Conservation

Plants under threat 

The RBGE is at the forefront of research into plant conservation. Wild plants are under threat from:

  • Habitat destruction
  • Unsustainable use
  • Pollution
  • Climate change

We work with partners at home and abroad in a range of conservation projects that contribute to the objectives of the Global Strategy for Plant Conservation.

Collecting seed from the rare Catacol whitebeam.

Collecting seed from the rare Catacol whitebeam on Arran. 

Understanding and documenting plant diversity

We work with partners to document the plants of particular regions or countries and to provide conservation assessments. Current projects include:

Areas under particular threat are the focus of our inventory research in threatened areas and include Asia, Africa and South America.

Through our programmes of monographic and phylogenetic research and cryptogamic plants and fungi, RBGE scientists contribute to the conservation of many different groups of plants and fungi.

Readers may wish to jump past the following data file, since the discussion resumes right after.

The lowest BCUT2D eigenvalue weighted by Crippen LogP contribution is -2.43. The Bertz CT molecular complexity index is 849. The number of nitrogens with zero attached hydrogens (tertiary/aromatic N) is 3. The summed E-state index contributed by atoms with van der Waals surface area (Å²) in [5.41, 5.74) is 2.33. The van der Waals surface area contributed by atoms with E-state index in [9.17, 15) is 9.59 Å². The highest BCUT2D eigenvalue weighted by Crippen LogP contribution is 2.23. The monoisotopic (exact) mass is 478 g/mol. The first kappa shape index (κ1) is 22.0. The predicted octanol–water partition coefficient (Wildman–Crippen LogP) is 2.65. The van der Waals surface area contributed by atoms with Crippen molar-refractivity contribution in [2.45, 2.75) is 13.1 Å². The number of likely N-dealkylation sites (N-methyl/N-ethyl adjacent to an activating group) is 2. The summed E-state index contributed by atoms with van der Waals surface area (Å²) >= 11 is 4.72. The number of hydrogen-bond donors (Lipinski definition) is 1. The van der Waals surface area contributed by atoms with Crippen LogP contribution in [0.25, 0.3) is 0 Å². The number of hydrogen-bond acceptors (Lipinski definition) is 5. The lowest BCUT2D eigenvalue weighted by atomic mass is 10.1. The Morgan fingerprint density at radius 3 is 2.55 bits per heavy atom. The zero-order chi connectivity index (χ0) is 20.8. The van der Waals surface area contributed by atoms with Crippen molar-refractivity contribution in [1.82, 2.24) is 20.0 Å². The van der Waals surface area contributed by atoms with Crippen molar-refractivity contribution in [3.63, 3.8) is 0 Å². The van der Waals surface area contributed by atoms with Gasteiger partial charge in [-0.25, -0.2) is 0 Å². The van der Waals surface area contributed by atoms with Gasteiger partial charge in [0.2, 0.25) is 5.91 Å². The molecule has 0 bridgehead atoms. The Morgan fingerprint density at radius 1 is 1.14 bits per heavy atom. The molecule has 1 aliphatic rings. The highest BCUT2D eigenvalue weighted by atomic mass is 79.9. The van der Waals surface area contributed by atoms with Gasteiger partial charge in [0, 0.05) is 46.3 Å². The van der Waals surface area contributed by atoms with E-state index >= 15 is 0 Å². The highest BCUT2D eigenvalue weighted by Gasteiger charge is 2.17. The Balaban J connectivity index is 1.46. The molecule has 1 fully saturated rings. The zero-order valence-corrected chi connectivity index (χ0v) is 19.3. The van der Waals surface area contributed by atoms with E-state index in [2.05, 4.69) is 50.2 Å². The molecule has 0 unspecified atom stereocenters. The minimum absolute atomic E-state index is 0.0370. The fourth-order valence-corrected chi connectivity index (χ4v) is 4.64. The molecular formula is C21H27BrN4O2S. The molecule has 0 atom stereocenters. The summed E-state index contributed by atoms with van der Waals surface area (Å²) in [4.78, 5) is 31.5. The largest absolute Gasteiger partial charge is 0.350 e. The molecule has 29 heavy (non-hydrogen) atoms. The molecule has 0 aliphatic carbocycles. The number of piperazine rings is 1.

Conserving plant biodiversity

We work with partners in Scotland to protect the Scottish flora. This combines expertise in different plant groups with ecology and genetics. Current projects include:

The International Conifer Conservation Programme established in 1991, combines taxonomy, conservation, genetic and horticultural research with international capacity building for conifer conservation.

Promoting education and awareness about plant diversity 

The conservation of plant diversity is key to our education programme for schools, undergraduates, postgraduates, adult education and specialist courses.

Building capacity for the conservation of plant diversity

Training is delivered in Scotland through workshops, mentoring and apprenticeships. Much of the training overseas is supported by the Darwin Initiative in a range of projects led by scientists and horticulturalists. Current projects include:

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The Royal Botanic Garden Edinburgh is a charity (registration number SC007983)